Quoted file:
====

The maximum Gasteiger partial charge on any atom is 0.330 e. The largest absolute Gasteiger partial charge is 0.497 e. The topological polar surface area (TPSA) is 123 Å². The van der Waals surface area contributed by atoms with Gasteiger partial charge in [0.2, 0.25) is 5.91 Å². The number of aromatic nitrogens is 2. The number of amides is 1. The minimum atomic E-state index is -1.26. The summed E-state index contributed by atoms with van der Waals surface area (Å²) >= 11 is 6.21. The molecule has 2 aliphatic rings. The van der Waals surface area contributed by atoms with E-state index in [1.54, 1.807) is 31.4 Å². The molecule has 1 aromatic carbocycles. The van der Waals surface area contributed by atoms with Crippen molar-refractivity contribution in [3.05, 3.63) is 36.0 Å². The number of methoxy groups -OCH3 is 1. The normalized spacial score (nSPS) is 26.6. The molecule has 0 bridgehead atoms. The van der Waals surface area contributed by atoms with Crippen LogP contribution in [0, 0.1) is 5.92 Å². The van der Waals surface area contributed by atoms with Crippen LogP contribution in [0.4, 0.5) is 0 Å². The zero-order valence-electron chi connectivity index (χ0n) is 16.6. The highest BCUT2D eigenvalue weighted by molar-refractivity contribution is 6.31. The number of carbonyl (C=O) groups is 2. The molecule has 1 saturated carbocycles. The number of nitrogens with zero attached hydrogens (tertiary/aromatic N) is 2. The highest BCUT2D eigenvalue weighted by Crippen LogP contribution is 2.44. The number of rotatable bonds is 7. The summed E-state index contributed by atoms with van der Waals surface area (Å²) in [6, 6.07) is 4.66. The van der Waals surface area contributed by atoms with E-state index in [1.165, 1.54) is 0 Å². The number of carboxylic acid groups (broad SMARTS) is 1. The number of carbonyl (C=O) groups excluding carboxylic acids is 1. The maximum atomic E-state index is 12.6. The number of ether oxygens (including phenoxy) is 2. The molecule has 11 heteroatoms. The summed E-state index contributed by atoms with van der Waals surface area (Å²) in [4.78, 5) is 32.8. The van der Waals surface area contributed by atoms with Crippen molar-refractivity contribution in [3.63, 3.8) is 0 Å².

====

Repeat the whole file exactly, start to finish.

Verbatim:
The maximum Gasteiger partial charge on any atom is 0.330 e. The largest absolute Gasteiger partial charge is 0.497 e. The topological polar surface area (TPSA) is 123 Å². The van der Waals surface area contributed by atoms with Gasteiger partial charge in [0.2, 0.25) is 5.91 Å². The number of aromatic nitrogens is 2. The number of amides is 1. The minimum atomic E-state index is -1.26. The summed E-state index contributed by atoms with van der Waals surface area (Å²) >= 11 is 6.21. The molecule has 2 aliphatic rings. The van der Waals surface area contributed by atoms with E-state index in [1.54, 1.807) is 31.4 Å². The molecule has 1 aromatic carbocycles. The van der Waals surface area contributed by atoms with Crippen molar-refractivity contribution in [3.05, 3.63) is 36.0 Å². The number of methoxy groups -OCH3 is 1. The normalized spacial score (nSPS) is 26.6. The molecule has 0 bridgehead atoms. The van der Waals surface area contributed by atoms with Crippen LogP contribution in [0, 0.1) is 5.92 Å². The van der Waals surface area contributed by atoms with Crippen LogP contribution in [0.4, 0.5) is 0 Å². The zero-order valence-electron chi connectivity index (χ0n) is 16.6. The highest BCUT2D eigenvalue weighted by molar-refractivity contribution is 6.31. The number of carbonyl (C=O) groups is 2. The molecule has 1 saturated carbocycles. The number of nitrogens with zero attached hydrogens (tertiary/aromatic N) is 2. The highest BCUT2D eigenvalue weighted by Crippen LogP contribution is 2.44. The number of rotatable bonds is 7. The summed E-state index contributed by atoms with van der Waals surface area (Å²) in [6, 6.07) is 4.66. The van der Waals surface area contributed by atoms with E-state index in [1.165, 1.54) is 0 Å². The number of carboxylic acid groups (broad SMARTS) is 1. The number of carbonyl (C=O) groups excluding carboxylic acids is 1. The maximum atomic E-state index is 12.6. The number of ether oxygens (including phenoxy) is 2. The molecule has 11 heteroatoms. The summed E-state index contributed by atoms with van der Waals surface area (Å²) in [4.78, 5) is 32.8. The van der Waals surface area contributed by atoms with Crippen molar-refractivity contribution in [3.63, 3.8) is 0 Å².